LOGAN, Utah — For most students, the week before spring break is a time when they make final preparations for a week of fun and vacation, but for a group of Green Canyon High School students, it was a time to organize a relief effort to assist the many families in Nebraska affected by the flooding.
The Green Canyon High School FFA Chapter found a list on the Hastings Chamber of Commerce website of items needed in the affected areas, according to club faculty adviser Jared Storrs.
“These guys helped out a bunch with the collections, the donations,” Storrs said. “They split up into groups and they had a person who was in charge of going to the stores and ask if we could set up.”
Last month, Nebraska experienced record flooding caused by heavy rainfall and rapid snowmelt across the Missouri River Basin. According to NPR, 74 counties declared an emergency with about $1.3 billion in damages.
GCHS FFA President Caleb Watterson said one of the reasons they organized the outreach was because the disaster felt personal to the group.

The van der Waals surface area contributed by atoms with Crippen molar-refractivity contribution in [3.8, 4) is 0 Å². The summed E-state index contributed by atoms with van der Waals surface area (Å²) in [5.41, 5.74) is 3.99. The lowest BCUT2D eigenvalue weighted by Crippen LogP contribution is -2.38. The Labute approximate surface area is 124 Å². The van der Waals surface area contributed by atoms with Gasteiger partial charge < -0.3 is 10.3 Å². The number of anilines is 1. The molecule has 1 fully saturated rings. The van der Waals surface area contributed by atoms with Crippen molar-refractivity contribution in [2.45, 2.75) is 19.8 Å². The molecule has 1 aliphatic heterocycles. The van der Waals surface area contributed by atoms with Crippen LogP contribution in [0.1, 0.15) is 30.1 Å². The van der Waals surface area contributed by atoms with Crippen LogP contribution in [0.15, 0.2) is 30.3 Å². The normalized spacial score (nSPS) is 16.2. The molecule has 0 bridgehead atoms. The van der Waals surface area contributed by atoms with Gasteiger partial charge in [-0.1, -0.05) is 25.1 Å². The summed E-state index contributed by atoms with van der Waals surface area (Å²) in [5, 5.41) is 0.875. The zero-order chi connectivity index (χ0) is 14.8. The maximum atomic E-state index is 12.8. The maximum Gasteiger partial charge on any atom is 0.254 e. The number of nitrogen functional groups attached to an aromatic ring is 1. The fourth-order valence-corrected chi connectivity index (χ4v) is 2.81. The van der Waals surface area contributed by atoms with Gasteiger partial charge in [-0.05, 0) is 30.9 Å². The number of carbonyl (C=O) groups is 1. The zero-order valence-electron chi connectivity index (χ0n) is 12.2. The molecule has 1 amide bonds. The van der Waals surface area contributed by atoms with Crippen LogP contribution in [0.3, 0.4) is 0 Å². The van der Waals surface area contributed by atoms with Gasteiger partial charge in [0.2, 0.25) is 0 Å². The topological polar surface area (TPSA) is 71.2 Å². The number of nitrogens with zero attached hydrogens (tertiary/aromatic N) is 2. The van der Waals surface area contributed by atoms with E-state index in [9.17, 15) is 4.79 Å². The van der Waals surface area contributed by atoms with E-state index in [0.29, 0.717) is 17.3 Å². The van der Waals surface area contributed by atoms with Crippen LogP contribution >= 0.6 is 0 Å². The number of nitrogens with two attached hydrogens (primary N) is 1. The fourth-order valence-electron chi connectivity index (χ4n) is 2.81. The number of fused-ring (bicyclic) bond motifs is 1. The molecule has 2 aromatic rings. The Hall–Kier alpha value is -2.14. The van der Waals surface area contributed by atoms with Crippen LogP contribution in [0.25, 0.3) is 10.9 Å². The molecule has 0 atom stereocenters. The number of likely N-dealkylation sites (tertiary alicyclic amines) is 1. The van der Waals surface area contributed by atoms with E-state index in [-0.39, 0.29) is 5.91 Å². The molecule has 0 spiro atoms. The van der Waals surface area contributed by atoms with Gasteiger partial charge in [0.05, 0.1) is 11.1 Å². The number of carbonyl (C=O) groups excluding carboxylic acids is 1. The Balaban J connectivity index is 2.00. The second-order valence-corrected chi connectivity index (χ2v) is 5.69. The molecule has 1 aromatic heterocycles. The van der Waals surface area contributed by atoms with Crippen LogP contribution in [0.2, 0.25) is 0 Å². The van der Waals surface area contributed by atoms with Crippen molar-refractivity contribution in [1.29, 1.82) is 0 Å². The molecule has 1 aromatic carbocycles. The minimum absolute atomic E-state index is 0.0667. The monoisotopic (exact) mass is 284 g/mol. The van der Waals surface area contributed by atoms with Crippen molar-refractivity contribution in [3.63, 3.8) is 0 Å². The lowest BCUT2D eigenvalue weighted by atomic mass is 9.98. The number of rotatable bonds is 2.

“We’re farm kids,” Watterson said. “We know what they’re going through.”
Throughout the week, students sat outside of Lee’s, IFA and Smithfield Implement collecting items like pet food, cleaning supplies, toilet paper, toothpaste and other essential items.
In one week, the students were able to collect enough items to fill half of Storrs’ trailer. They also received about $600 in monetary donations.
Storrs said as the students were loading the trailer, they told him that if they had had more time, they would have been able to collect more items and send more help.
“I felt that as hard of work as these guys put in, I needed to finish the job and get it delivered,” Storrs said.
During the week of spring break, Storrs drove his family and the supplies gathered by the students to Grand Island, Nebraska. While in Grand Island, Storrs said he drove around to see the area he was in.
“I went for a drive just around,” Storrs said. “About 10 miles was the first part of the main flooding. They lost probably 30 homes, a bunch, a bunch of farm ground still underwater.”
Storrs said seeing the disaster made him feel good about the help they were able to provide. As for the students, they said they want to continue to help the community.
“Kind of always makes you feel good to know that you’re helping out others,” Watterson said. “That’s kind of what an FFA group should do, is help others.”
GCHS FFA Historian Taysie Griffin said it felt great to work with the community to help out.
“As soon as you do something, you’re going to want to do more,” Griffin said.
Storrs said the students organized the outreach to help the families in Nebraska.
“When you do service, you don’t really do it to brag or boast,” Storrs said. “If we’re recognizing anything, it’s the hard work these kids put in.”